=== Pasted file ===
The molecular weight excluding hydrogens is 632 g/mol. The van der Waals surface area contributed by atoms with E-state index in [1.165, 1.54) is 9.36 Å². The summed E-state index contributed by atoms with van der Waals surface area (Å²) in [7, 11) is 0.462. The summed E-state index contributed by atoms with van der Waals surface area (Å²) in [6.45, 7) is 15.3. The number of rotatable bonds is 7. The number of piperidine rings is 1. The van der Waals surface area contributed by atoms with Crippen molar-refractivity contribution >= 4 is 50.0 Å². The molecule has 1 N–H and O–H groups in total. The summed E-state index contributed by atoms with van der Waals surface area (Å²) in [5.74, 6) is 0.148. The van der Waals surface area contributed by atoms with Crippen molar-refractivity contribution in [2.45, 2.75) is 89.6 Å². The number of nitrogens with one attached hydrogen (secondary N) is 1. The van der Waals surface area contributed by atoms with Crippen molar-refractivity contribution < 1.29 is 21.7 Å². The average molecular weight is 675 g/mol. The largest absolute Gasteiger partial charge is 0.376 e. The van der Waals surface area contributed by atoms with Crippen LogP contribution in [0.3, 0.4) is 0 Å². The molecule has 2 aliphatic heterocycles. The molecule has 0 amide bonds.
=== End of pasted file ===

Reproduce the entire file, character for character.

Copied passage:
The molecular weight excluding hydrogens is 632 g/mol. The van der Waals surface area contributed by atoms with E-state index in [1.165, 1.54) is 9.36 Å². The summed E-state index contributed by atoms with van der Waals surface area (Å²) in [7, 11) is 0.462. The summed E-state index contributed by atoms with van der Waals surface area (Å²) in [6.45, 7) is 15.3. The number of rotatable bonds is 7. The number of piperidine rings is 1. The van der Waals surface area contributed by atoms with Crippen molar-refractivity contribution >= 4 is 50.0 Å². The molecule has 1 N–H and O–H groups in total. The summed E-state index contributed by atoms with van der Waals surface area (Å²) in [5.74, 6) is 0.148. The van der Waals surface area contributed by atoms with Crippen molar-refractivity contribution in [2.45, 2.75) is 89.6 Å². The number of nitrogens with one attached hydrogen (secondary N) is 1. The van der Waals surface area contributed by atoms with Crippen molar-refractivity contribution < 1.29 is 21.7 Å². The average molecular weight is 675 g/mol. The largest absolute Gasteiger partial charge is 0.376 e. The van der Waals surface area contributed by atoms with Crippen LogP contribution in [0.3, 0.4) is 0 Å². The molecule has 2 aliphatic heterocycles. The molecule has 0 amide bonds.